While many authors put forth their own perspective on the social structure of the Mediterranean world, that provided by Stegemann is one of the most comprehensive, and finds general agreement among other authors. They divide the classes into an upper and lower stratum. The upper stratum consists of a ruling class, the rich, and the retainers. The retainers consisted of freed individuals, and slaves who performed administrative tasks or prominent political positions. (Stegemann and Stegemann 69) The lower stratum consists of the relatively poor or relatively prosperous; individuals who were able to provide at least adequate subsistence. The lower stratum also consisted of the absolutely poor, who are those people who lived below a level of minimum existence. The social pyramid defined by the author is also divided by urban and rural dwellers. While the urban environment encompasses the entire social spectrum, the rural environment is mostly those in the lower social stratum. In general, the population was in the lower classes, with only 1% of the total population in the elite upper stratum. The social classes were impermeable(Stegemann and Stegemann 93), except for movements downwards such as the example of a small farmer loosing their property and the free farmer becoming a tenant. (Stegemann and Stegemann 43)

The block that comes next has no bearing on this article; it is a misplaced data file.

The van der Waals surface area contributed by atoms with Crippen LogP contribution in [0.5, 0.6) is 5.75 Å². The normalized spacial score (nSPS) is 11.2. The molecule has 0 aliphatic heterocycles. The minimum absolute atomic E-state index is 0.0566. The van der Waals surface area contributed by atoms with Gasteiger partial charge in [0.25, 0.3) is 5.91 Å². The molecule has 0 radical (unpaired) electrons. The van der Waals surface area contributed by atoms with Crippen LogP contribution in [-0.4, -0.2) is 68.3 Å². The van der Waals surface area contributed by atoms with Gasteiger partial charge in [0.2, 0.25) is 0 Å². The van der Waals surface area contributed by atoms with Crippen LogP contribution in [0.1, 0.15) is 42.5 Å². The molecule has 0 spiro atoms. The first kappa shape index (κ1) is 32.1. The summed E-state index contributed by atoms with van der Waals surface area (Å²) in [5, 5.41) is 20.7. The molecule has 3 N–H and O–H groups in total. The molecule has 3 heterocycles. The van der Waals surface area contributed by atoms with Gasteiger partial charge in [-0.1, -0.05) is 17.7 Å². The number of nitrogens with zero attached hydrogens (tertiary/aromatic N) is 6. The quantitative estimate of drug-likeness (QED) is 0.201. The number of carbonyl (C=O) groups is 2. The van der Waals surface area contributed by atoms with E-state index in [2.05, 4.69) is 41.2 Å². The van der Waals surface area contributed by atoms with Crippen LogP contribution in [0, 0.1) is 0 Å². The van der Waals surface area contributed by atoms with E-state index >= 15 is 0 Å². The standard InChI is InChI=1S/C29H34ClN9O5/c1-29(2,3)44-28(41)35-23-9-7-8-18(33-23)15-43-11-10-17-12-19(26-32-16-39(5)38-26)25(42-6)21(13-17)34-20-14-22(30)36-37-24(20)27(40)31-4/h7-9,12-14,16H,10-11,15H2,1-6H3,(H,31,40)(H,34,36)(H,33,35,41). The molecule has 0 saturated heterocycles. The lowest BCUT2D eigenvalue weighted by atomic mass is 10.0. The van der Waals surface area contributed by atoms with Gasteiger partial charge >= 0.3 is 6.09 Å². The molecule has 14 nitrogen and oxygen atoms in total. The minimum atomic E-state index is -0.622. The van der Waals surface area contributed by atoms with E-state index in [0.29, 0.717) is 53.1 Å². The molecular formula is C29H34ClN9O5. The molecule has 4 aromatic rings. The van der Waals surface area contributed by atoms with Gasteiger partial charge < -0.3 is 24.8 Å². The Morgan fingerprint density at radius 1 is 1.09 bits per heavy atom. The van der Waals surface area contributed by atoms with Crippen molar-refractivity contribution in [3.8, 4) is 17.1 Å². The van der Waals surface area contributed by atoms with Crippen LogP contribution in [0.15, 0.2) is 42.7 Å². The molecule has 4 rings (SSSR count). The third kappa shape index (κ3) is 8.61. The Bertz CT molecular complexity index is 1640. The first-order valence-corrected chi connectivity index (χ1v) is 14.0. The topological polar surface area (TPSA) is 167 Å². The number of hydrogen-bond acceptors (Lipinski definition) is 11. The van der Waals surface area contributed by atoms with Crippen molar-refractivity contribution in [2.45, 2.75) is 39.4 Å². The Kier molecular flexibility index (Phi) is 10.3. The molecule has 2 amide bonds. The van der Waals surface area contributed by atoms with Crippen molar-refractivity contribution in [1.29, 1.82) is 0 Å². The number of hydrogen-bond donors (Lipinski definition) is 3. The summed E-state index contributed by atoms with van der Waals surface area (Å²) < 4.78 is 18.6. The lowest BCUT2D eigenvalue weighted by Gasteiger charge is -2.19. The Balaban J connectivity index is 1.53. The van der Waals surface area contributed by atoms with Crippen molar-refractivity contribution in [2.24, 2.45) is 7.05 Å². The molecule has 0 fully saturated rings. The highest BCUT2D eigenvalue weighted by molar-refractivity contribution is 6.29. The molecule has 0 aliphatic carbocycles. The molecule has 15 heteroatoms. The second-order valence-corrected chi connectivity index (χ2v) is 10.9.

The Jesus Movement itself was primarily a rural movement. (Meeks 11) Jesus was “probably a construction worker… such a worker would have belonged to the relatively poor, if not the absolute poor.” (Stegemann and Stegemann 199) The authors place Jesus within the lower stratum, but above minimum existence. Followers of Jesus are placed within the relatively and absolutely poor categories, with the exception of the tax collector. Of his disciples they write, “The economic situation of Jesus’ first-called disciples, by contrast, could only be termed modest, if not downright miserable.” (Stegemann and Stegemann 200)